Sudan announced Monday that the United States had approved Khartoum's pick of a veteran diplomat as ambassador to Washington, the first such envoy in over two decades.
Ties between Khartoum and Washington had been strained during the three-decade rule of Omar al-Bashir, but eased after he was ousted by the army last year following mass protests.
Sudan's Prime Minister Abdalla Hamdok visited Washington in December and the two countries agreed to exchange envoys.
In a statement, Sudan's foreign ministry said Monday "the US government approved the nomination of Nour Eddin Satti as an ambassador and plenipotentiary of the Republic of Sudan."
A veteran diplomat, Satti served as Sudan's ambassador to France in the 1990s and later worked with United Nations peacekeeping missions in Congo and Rwanda.
Monday's step of recognizing Satti as Sudan's first to Washington since 1998 comes as part of "normalizing relations" between Khartoum and Washington, the ministry said.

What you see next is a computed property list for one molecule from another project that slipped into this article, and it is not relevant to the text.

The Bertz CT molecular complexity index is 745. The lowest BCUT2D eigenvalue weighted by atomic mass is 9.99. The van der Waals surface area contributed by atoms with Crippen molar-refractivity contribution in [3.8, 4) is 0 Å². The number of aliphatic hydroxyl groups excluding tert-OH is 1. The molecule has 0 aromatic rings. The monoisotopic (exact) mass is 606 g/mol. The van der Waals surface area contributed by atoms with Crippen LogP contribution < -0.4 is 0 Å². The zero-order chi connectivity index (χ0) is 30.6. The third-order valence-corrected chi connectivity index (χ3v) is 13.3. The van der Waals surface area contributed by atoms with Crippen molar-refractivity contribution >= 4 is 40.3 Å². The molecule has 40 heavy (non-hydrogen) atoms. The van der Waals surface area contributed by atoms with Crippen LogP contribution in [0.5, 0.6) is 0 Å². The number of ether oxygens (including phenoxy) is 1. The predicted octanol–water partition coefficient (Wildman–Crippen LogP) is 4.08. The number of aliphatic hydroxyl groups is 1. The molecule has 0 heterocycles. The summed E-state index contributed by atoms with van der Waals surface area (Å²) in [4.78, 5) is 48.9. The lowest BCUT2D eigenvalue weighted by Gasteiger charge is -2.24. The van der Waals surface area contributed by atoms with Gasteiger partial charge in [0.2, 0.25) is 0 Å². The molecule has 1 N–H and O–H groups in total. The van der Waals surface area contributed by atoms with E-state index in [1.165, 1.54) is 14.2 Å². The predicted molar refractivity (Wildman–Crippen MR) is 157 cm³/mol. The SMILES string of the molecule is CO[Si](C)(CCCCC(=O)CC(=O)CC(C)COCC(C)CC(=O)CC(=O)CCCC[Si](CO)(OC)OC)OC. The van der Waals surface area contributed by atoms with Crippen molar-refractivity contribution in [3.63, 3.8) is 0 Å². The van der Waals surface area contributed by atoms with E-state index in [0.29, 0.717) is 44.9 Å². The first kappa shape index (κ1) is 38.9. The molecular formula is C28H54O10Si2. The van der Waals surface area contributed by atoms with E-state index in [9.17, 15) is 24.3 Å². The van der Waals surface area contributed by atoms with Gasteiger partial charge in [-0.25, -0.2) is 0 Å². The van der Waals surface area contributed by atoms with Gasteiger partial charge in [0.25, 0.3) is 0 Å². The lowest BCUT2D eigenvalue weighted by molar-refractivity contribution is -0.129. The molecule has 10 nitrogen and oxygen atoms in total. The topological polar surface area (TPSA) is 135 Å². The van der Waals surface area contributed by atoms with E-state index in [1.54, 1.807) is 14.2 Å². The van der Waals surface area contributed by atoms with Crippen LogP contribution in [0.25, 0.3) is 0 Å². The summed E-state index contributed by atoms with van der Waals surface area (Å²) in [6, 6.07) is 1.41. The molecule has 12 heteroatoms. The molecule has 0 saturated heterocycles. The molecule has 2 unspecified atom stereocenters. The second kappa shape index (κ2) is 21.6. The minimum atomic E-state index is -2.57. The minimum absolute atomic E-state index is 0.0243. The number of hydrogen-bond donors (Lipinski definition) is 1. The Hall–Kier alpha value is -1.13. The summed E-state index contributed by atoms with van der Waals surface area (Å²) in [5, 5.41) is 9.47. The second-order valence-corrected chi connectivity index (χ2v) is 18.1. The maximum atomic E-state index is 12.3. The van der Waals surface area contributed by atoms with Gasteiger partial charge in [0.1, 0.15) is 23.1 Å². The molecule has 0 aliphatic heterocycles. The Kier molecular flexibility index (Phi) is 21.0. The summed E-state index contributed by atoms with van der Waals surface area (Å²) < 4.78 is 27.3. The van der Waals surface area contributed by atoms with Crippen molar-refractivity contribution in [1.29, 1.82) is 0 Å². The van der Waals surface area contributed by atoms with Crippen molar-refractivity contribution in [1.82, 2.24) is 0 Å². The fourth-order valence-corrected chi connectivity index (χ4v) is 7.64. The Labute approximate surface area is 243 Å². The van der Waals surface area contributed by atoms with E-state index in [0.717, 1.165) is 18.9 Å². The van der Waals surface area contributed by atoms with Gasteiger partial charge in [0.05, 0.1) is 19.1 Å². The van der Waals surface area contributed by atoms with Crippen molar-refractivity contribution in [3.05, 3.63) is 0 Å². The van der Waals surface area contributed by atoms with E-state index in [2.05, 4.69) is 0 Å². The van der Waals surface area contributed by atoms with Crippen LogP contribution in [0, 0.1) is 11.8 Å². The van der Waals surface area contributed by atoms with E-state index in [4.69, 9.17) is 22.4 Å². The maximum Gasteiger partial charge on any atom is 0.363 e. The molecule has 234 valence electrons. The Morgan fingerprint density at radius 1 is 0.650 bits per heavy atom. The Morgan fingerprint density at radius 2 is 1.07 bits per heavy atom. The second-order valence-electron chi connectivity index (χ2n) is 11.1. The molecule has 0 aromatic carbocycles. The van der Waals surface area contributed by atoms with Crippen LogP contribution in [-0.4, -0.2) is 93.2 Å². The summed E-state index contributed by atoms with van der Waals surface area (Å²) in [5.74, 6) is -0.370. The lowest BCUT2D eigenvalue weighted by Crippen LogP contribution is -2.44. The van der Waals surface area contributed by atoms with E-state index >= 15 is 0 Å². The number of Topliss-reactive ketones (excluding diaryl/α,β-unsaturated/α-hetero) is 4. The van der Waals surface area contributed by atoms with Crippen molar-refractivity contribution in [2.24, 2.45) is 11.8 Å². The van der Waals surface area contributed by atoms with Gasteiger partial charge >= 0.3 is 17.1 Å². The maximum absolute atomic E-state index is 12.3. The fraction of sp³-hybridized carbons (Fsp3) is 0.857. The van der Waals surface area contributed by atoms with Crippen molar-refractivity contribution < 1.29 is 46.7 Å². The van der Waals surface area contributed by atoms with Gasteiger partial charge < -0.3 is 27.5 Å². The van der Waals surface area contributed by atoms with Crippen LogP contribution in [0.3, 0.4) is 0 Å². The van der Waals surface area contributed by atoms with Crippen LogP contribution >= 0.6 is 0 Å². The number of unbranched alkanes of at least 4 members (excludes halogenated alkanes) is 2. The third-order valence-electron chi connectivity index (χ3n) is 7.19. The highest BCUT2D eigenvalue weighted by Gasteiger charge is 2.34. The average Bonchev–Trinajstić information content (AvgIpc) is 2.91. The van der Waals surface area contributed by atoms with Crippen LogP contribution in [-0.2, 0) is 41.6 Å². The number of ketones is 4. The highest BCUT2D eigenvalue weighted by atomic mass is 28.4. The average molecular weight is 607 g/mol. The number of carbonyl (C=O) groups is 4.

Sudan is currently ruled by a transitional administration that took power in August last year after Bashir's fall.
During Bashir’s rule, Washington slapped sanctions on Sudan and designated the country as a state sponsor of terrorism.
Hamdok's government has sought to bolster its international standing and mend ties with the US.
In February, Khartoum agreed to compensate the families of American victims of a suicide bombing targeting navy destroyer USS Cole in Yemen's Aden harbor in 2000.
The attack was claimed by Al-Qaeda.
The US had for years accused Sudan, which once hosted the global network's leader Osama bin Laden, of training and supporting the attackers.
Sudan always denied the charges but agreed to the settlement to fulfil a key US condition to remove it from Washington's terrorism blacklist.
The 1993 designation by Washington has decimated Sudan's economy.